Dedicated Nature Preserves
The Lake County Forest Preserves is looking to permanently protect some of its highest-quality natural areas that have rare plants, animals and other unique natural features by registering them into the Illinois Nature Preserves System. As a dedicated nature preserve, these remnant natural areas receive an added level of conservation protection by the District and the state to keep them ecologically sustainable.
At their monthly meeting, the Board of Commissioners approved resolutions to provide Illinois Nature Preserve status for portions of land within three of its forest preserves: Grant Woods (Fox Lake), Lakewood (Wauconda) and Ethel’s Woods (Antioch). Using the Illinois Natural Areas Preservation Act, the distinction permanently protects the remnants of critically important ecological communities and ensures the land will remain in a natural state to provide important habitat for plants and animals. To gain final dedication status, the resolutions must now be approved by the Illinois Nature Preserves Commission (INPC), which is a branch of the Illinois Department of Natural Resources. The INPC considers the ecological quality of the natural area and any endangered or threatened species when choosing the land it protects.
“State nature preserves are given the highest degree of protection from encroachment, degradation or alteration,” said Leslie Berns, Manager of Landscape Ecology at the Lake County Forest Preserves. “The ability and responsibility to protect these lands for people today and for generations to come is at the core of the nationally acclaimed program,” she said.
The mission of the state organization is to assist private and public landowners in attaining legal protection for high-quality natural areas and habitats for endangered and threatened species. The INPC promotes the preservation of these lands and provides leadership in their stewardship, management and protection. Areas dedicated as Illinois Nature Preserves may only be used for passive activities including hiking, wildlife watching, photography, and approved scientific research and programming.
The Lake County Forest Preserves, the second largest Forest Preserve District in Illinois, will continue to own and maintain the protected properties.
The properties under consideration for the dedication are:
366 acres within Ethel’s Woods Forest Preserve. The portion that would be dedicated is part of the largest intact forest in northern Lake County. Dedication is important for the protection of the forest block and surrounding wetland, savanna and prairie communities. The area provides habitat for forest interior bird species including the brown creeper, wood thrush, and a state-listed threatened species, the black-billed cuckoo. Several unique plants species including hepatica, blue cohosh, and maidenhair fern are found in the preserve.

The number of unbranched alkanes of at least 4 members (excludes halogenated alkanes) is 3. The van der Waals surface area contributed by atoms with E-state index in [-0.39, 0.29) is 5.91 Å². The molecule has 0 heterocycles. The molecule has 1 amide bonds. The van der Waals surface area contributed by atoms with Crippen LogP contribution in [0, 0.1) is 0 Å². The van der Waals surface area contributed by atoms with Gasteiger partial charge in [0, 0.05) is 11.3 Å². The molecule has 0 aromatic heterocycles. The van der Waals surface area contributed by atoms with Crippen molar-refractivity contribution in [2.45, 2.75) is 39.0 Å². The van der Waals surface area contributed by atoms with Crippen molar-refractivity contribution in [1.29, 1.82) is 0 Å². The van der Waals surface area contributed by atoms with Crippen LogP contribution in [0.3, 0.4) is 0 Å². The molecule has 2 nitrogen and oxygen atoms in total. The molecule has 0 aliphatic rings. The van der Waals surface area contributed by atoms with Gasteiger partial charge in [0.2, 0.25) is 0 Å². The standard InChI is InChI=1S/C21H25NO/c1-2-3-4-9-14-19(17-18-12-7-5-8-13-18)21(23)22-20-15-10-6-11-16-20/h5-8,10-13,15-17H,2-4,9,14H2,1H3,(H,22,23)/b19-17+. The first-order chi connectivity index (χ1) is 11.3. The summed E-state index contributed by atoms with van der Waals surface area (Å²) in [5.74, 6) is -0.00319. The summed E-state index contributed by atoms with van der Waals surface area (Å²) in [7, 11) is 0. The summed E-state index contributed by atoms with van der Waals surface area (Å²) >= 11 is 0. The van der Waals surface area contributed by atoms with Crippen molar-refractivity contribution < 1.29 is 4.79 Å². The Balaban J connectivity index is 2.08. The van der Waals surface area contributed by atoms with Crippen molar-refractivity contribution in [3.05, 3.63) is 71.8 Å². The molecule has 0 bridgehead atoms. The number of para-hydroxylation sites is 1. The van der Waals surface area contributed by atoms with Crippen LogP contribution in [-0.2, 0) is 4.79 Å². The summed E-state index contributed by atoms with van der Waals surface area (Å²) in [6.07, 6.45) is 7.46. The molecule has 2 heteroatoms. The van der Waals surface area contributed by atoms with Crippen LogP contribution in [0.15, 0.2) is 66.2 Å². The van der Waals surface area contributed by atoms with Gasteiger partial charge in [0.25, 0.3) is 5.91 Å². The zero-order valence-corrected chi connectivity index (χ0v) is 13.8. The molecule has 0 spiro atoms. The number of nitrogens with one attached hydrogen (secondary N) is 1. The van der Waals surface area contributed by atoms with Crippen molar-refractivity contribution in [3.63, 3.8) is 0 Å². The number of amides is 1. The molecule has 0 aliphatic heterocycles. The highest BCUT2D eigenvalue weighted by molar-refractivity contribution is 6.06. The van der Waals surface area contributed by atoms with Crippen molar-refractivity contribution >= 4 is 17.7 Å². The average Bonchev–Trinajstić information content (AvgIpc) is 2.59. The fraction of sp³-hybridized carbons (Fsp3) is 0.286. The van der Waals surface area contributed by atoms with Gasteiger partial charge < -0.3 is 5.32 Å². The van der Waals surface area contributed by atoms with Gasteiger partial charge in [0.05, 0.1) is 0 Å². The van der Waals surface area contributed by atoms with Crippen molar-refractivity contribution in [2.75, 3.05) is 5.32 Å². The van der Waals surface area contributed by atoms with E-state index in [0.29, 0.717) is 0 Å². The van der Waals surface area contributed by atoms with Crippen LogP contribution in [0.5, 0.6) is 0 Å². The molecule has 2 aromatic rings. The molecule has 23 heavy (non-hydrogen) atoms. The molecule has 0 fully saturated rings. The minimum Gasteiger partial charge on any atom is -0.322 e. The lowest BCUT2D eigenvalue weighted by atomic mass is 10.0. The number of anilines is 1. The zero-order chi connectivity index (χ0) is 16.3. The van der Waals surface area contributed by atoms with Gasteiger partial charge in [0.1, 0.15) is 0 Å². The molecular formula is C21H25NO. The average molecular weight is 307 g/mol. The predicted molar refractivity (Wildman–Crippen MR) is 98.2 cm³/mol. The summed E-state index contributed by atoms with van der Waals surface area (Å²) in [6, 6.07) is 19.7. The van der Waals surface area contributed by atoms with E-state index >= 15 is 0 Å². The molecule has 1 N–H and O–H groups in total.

354 acres of Broberg Marsh and 355 acres of Schreiber Lake Bog, both at Lakewood Forest Preserve. Broberg Marsh, in the northwest portion of the preserve, is regionally renowned for its habitat which supports wetland-specific breeding birds. The 90-acre wetland provides nesting habitat for six state endangered bird species including American bitterns, black terns, common moorhen, black-crowned night-herons, common terns and yellow-headed blackbirds. Schreiber Lake Bog is in the southeast portion of the preserve and supports habitat for several endangered and threatened northern boreal bog plant species.
A 279-acre buffer and a separate 3-acre parcel at Grant Woods Forest Preserve. The preserve provides habitat for twelve state endangered and seven state threatened plant species. The buffer borders the northern and eastern boundaries of Gavin Bog and Prairie Nature Preserve, of which 136.5 acres are already dedicated as an Illinois Nature Preserve. The preserve's natural communities, marsh, sedge meadow, forest, prairie, and bog provide habitat for rare plant species as well as many common animal species. The additional 3 acres directly adjacent to Gavin Bog and Prairie Nature Preserve would complete protection of the entire 38-acre bog community.
Portions of Almond Marsh (Grayslake), Berkeley Prairie (Highland Park), Wright Woods (Mettawa), Ryerson Conservation Area (Riverwoods), Fourth Lake (Lake Villa), Grainger Woods (Mettawa), Lakewood (Wauconda), Lyons Woods (Beach Park), Middlefork Savanna (Lake Forest), Rollins Savanna (Grayslake), Spring Bluff (Winthrop Habor), Sun Lake (Lake Villa), and Wadsworth Prairie (Wadsworth) forest preserves have already been dedicated as Illinois Nature Preserves.
Lake County has the most dedicated nature preserves and the most endangered and threatened species of any county in the state of Illinois.
Jim Anderson, Director of Natural Resources, janderson@LCFPD.org, 847-968-3282
Kim Mikus, Communications Specialist, kcroke@LCFPD.org, 847-968-3202